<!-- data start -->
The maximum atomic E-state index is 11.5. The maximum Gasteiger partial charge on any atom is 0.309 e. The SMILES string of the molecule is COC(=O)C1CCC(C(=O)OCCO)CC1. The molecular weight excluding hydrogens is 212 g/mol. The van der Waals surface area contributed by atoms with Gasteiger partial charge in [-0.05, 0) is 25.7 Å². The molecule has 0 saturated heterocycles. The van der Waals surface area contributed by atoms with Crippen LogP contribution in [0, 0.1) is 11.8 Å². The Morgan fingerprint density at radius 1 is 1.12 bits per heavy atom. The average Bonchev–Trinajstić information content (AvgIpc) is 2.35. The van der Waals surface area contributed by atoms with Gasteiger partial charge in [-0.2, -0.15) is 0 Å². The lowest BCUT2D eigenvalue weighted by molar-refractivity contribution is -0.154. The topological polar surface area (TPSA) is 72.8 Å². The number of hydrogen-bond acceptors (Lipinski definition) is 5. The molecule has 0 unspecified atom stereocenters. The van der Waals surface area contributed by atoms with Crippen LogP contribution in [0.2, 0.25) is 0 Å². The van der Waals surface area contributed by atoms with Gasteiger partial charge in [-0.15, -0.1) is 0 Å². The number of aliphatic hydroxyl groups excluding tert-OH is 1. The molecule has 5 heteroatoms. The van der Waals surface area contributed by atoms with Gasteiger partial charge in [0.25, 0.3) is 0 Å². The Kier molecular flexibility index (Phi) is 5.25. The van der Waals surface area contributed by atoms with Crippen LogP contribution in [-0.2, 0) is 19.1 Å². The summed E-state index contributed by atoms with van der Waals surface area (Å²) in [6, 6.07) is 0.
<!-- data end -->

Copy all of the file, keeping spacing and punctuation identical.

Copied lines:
The maximum atomic E-state index is 11.5. The maximum Gasteiger partial charge on any atom is 0.309 e. The SMILES string of the molecule is COC(=O)C1CCC(C(=O)OCCO)CC1. The molecular weight excluding hydrogens is 212 g/mol. The van der Waals surface area contributed by atoms with Gasteiger partial charge in [-0.05, 0) is 25.7 Å². The molecule has 0 saturated heterocycles. The van der Waals surface area contributed by atoms with Crippen LogP contribution in [0, 0.1) is 11.8 Å². The Morgan fingerprint density at radius 1 is 1.12 bits per heavy atom. The average Bonchev–Trinajstić information content (AvgIpc) is 2.35. The van der Waals surface area contributed by atoms with Gasteiger partial charge in [-0.2, -0.15) is 0 Å². The lowest BCUT2D eigenvalue weighted by molar-refractivity contribution is -0.154. The topological polar surface area (TPSA) is 72.8 Å². The number of hydrogen-bond acceptors (Lipinski definition) is 5. The molecule has 0 unspecified atom stereocenters. The van der Waals surface area contributed by atoms with Crippen LogP contribution in [0.2, 0.25) is 0 Å². The van der Waals surface area contributed by atoms with Gasteiger partial charge in [-0.15, -0.1) is 0 Å². The number of aliphatic hydroxyl groups excluding tert-OH is 1. The molecule has 5 heteroatoms. The van der Waals surface area contributed by atoms with Gasteiger partial charge in [0.25, 0.3) is 0 Å². The Kier molecular flexibility index (Phi) is 5.25. The van der Waals surface area contributed by atoms with Crippen LogP contribution in [-0.2, 0) is 19.1 Å². The summed E-state index contributed by atoms with van der Waals surface area (Å²) in [6, 6.07) is 0.